Method for biological removal of sulfites from alcoholic beverages and food
Background Sulfite hypersensitivity is an important problem for millions of people. Furthermore, a number of disorders in humans have been proven to be associated with allergic responses to sulfite. Sulfite forms naturally in the body during the oxidative degradation of sulfur-containing amino acids, such as cysteine and methionine. Accumulation of sulfite is toxic, so it must be further oxidized to sulfate to prevent adverse effects. Sulfite accumulations can also arise from environmental pollution or from the consumption of processed foods, such as dried fruits. Sulfite, particularly in wines, represents an important trigger of asthma and severe bronchospasms. A simple method for the removal of sulfites from beverages is expected to have significant ramifications from a public health standpoint.
Invention Description This invention proposes a biological method for the removal of sulfites from alcoholic beverages and foods. Removal of sulfites proceeds by way of their oxidation to sulfate. Chloroplasts isolated from wheatgrass were used to oxidize sulfite to sulfate. Optimal sulfite oxidation activity was observed at pH 8.5. The efficiency of sulfite oxidation increased with chloroplast concentration. Moreover, the efficiency of sulfite oxidation was also promoted by illumination, indicating the participation of the light-induced photosynthetic electron transport chain in sulfite oxidation and the enzyme sulfite oxidase. This technology demonstrates the feasibility of using chloroplasts for sulfite oxidation in alcoholic beverages.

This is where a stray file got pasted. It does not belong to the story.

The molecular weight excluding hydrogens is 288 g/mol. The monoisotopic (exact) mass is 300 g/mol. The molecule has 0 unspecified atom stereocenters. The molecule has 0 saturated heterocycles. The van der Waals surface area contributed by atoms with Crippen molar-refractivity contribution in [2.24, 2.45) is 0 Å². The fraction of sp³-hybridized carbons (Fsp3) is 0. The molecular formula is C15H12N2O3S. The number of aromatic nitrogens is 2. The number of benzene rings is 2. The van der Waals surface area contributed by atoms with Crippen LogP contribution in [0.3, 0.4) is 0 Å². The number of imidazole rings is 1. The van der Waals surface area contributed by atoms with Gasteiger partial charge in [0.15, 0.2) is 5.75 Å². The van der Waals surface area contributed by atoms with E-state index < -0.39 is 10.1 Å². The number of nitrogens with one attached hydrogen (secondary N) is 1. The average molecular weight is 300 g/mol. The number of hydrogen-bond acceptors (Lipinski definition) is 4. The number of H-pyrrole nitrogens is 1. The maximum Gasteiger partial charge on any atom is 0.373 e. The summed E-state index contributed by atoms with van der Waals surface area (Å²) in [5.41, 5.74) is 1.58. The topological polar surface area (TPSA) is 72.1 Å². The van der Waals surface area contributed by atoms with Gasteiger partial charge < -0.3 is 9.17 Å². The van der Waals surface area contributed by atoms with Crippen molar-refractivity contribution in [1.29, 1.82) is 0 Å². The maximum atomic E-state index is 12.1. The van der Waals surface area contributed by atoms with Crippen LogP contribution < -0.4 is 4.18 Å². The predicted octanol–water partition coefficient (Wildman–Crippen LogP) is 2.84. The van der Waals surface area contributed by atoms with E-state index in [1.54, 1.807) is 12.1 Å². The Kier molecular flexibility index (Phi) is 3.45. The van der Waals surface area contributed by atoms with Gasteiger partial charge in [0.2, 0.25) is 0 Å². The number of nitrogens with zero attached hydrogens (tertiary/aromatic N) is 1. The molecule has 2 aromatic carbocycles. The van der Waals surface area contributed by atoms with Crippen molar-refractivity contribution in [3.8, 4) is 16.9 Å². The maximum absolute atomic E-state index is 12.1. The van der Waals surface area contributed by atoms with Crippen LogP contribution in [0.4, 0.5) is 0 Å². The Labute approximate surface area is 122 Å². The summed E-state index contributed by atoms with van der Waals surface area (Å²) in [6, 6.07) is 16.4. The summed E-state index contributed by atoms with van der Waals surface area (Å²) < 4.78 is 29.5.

Simple Safe Quality of wines unaffected Resists the accumulation of sulfites
Sulfite oxidized to sulfate Chloroplasts utilized
Market Potential/Applications This technology could be applied throughout the food industry.
UT Researcher George Georgiou, Ph.D., Chemical Engineering, The University of Texas at Austin Sung-Chyr Lin, Ph.D., Chemical Engineering, The University of Texas at Austin
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